Jim Zorn: WIlling to Mix it Up for the Washington Redskins

John MckinnonCorrespondent IMarch 28, 2008

Art Monk, Terrell Owens, Randy Moss, and Larry Fitzgerald have all proven that big, talented receivers can change the entire tone of an offense. In fact, that one player can be the difference in a mediocre offense and one that keeps opposing defensive coordinators up at night.

For the past two seasons it’s been evident that the Washington Redskins need some size at wideout. Santana Moss, Antwaan Randel-El, and others have occasionally made big plays, but more often than not their lack of height and mass have worked against them. Santana Moss, though blazing fast and talented, stands at about 5-foot-8 with Randel El maybe an inch or two taller.

By mid-season last year the Redskins were the only NFL Team without one wideout to cross the end zone for a touchdown.

Ironically, on Nov. 11 against the Eagles the Redskins finally managed three touchdown passes to wideouts James Thrash (6-foot, 200 lbs) and Keenan McCardell (6-foot-1, 190 lbs). It seemed Gibbs and company figured it out and even acquired former Giant’s receiver Anthony Mix (6-foot-5, 235 lbs).

However, the Gibbs II regime stayed true to form and acquired Mix only to stand on the sidelines and play special teams (i.e. T.J. Duckett, Reche Caldwell, and Brandon Lloyd).

When Jim Zorn was hired as an offensive coordinator and eventually (default) head coach, I was very critical of the move. In fact, the move supported the theory that Dan Snyder had no clue how to run a football team.

A couple of weeks ago, the Redskins brought in free agent wide receiver D.J. Hackett, who Zorn coached during his time as an offensive coordinator in Seattle. Zorn liked Hackett (6-foot-2, 200+ lbs) but informed him he wouldn’t overpay for his services. A couple of days later Hackett signed on with Carolina for an undisclosed amount.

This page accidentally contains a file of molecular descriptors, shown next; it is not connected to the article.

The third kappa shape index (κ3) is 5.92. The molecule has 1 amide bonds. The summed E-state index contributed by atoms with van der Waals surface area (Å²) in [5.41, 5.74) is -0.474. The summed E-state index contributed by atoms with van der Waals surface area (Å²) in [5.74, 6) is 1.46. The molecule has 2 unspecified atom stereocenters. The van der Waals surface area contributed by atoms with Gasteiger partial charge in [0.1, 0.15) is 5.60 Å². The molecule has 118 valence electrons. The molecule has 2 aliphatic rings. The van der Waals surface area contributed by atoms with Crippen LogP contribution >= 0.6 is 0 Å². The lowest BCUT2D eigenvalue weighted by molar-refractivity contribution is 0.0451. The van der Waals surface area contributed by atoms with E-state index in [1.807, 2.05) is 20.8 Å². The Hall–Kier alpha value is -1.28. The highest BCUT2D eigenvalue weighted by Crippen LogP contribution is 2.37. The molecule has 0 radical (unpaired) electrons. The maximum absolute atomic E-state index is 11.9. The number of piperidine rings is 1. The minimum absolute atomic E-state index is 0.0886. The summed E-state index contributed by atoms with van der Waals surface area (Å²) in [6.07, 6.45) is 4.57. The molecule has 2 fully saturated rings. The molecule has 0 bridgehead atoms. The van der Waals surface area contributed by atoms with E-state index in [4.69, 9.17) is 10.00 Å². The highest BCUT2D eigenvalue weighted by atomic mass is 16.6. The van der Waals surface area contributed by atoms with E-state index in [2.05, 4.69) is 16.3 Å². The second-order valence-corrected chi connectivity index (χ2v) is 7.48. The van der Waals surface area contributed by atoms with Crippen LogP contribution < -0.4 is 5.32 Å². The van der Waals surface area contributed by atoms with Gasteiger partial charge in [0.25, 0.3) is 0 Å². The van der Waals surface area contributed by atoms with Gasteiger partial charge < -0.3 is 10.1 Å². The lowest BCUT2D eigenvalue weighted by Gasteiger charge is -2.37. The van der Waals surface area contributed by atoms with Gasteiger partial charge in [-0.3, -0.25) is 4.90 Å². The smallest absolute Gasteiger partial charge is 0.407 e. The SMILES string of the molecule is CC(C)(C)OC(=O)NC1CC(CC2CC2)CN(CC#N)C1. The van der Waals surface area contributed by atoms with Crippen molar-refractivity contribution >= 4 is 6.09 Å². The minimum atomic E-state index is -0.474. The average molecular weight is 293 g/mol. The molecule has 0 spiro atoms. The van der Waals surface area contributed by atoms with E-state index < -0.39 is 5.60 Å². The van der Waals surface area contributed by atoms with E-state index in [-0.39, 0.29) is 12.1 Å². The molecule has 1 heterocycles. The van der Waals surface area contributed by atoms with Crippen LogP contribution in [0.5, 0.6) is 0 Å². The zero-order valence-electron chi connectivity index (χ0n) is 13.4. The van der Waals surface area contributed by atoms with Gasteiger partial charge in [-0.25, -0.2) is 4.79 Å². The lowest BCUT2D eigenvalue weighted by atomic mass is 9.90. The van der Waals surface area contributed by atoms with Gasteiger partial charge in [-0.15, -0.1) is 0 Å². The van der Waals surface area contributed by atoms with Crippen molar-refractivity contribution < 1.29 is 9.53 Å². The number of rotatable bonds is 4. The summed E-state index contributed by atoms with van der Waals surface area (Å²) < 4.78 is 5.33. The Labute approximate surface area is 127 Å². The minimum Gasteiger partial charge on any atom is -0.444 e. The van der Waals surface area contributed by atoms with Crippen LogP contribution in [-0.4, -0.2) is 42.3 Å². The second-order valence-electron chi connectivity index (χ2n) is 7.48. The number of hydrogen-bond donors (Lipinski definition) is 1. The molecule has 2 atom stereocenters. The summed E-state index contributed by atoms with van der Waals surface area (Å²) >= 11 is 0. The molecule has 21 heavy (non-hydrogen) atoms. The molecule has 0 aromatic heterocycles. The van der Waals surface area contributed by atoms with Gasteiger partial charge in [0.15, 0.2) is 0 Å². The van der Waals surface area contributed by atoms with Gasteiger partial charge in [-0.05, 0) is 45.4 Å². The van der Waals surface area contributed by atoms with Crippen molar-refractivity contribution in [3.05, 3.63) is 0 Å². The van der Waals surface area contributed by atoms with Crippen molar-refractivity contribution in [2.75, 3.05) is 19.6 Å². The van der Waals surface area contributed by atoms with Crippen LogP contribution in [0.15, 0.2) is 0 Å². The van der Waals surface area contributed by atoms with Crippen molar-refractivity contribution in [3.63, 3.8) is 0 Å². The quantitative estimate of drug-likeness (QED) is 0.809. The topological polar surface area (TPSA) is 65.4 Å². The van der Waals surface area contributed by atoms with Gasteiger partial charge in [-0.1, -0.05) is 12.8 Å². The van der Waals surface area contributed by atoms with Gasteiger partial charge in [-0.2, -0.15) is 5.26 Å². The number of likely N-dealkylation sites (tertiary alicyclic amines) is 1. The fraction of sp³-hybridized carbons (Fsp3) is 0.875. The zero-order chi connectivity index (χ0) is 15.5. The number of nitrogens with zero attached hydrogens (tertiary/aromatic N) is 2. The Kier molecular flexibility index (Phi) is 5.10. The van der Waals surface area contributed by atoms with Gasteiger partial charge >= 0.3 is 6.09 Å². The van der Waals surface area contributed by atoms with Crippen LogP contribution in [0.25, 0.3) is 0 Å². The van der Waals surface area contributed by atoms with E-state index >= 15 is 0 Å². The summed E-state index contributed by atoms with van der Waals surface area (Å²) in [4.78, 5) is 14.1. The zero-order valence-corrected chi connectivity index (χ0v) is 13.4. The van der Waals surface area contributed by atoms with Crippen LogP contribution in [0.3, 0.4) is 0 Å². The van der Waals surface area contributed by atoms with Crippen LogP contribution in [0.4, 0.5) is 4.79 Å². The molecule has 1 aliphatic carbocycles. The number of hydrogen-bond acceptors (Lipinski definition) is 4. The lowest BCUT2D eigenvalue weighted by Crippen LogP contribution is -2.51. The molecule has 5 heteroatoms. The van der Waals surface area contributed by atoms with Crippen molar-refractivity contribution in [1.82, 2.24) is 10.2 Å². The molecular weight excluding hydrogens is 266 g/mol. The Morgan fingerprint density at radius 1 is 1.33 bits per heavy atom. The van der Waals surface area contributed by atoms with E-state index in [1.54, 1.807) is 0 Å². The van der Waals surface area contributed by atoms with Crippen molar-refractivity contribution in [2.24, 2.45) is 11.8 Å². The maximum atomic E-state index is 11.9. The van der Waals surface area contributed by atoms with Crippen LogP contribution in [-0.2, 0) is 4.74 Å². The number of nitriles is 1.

I have to commend Zorn for his honesty and his backbone in the situation. After all, that type of candor has been a-synonymous with Redskin coaches since Gibbs I.

Zorn mentioned Anthony Mix in a recent interview. "Wow, he's a big receiver," Zorn said. "He's going to get an opportunity."

Zorn spoke of Mix and his size and even alluded to increasing his playing time contingent upon his performance. Mix humbly showed his appreciation for the compliment while accepting the challenge.

"It makes me feel great that they've identified me as being someone who has the talent, so that they want to give me a chance," Mix said. "I'm not nervous at all about it. I'm excited about it. A lot of people wait for that big break; this might be my big break."

How refreshing is that for Redskin’s fans? To have a guy with potential who’s getting paid a minimum salary and can’t wait to prove himself in conjunction with a coach who’s willing to give him a try and use him to the team’s advantage? Personally, it sounds better than anything I’ve heard in a long time coming from Redskin Park between February and September.

Of course this may not work out at all and Zorn could be a flop. However, if that’s the case, at least the Redskins aren’t overpaying players (so far) and appear to be focused on building through the Draft.

Even the worst case scenario should materialize a lot better than it did during the Norv Turner years when "Over The Hill" guys like Deion "Past Prime Time" Sanders and Bruce "If we played one more down I know I’d get a sack" Smith robbed the Skins blind with little production in return.

Zorn appears to be moving this team in the right direction, which might be a testament that the Redskins are on their way to more championship seasons. I’m not going to ask Tony Kornheiser to reserve a spot for me on the "Bandwagon" just yet, but I’ can’t resist being cautiously optimistic about the coming season. After all, with Jim Zorn putting guys like Anthony in the Mix (pun intended), how could a true Redskin fan not be excited?

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